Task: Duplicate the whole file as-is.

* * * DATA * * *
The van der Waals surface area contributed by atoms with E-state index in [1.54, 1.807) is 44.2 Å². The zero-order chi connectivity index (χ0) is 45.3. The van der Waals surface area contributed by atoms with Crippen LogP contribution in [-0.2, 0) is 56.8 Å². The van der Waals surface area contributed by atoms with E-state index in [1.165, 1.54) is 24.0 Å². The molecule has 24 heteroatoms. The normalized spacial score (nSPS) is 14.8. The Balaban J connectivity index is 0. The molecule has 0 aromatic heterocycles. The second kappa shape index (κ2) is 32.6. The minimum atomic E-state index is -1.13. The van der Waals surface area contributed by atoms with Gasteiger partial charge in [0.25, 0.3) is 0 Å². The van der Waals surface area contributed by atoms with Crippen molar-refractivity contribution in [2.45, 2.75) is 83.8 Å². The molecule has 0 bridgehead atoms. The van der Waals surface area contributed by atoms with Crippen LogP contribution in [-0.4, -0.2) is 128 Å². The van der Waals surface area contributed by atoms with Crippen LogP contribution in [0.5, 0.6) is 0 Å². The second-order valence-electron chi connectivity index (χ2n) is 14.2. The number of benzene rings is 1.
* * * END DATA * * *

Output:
The van der Waals surface area contributed by atoms with E-state index in [1.54, 1.807) is 44.2 Å². The zero-order chi connectivity index (χ0) is 45.3. The van der Waals surface area contributed by atoms with Crippen LogP contribution in [-0.2, 0) is 56.8 Å². The van der Waals surface area contributed by atoms with E-state index in [1.165, 1.54) is 24.0 Å². The molecule has 24 heteroatoms. The normalized spacial score (nSPS) is 14.8. The Balaban J connectivity index is 0. The molecule has 0 aromatic heterocycles. The second kappa shape index (κ2) is 32.6. The minimum atomic E-state index is -1.13. The van der Waals surface area contributed by atoms with Gasteiger partial charge in [0.25, 0.3) is 0 Å². The van der Waals surface area contributed by atoms with Crippen molar-refractivity contribution in [2.45, 2.75) is 83.8 Å². The molecule has 0 bridgehead atoms. The van der Waals surface area contributed by atoms with Crippen LogP contribution in [-0.4, -0.2) is 128 Å². The van der Waals surface area contributed by atoms with Crippen LogP contribution in [0.5, 0.6) is 0 Å². The second-order valence-electron chi connectivity index (χ2n) is 14.2. The number of benzene rings is 1.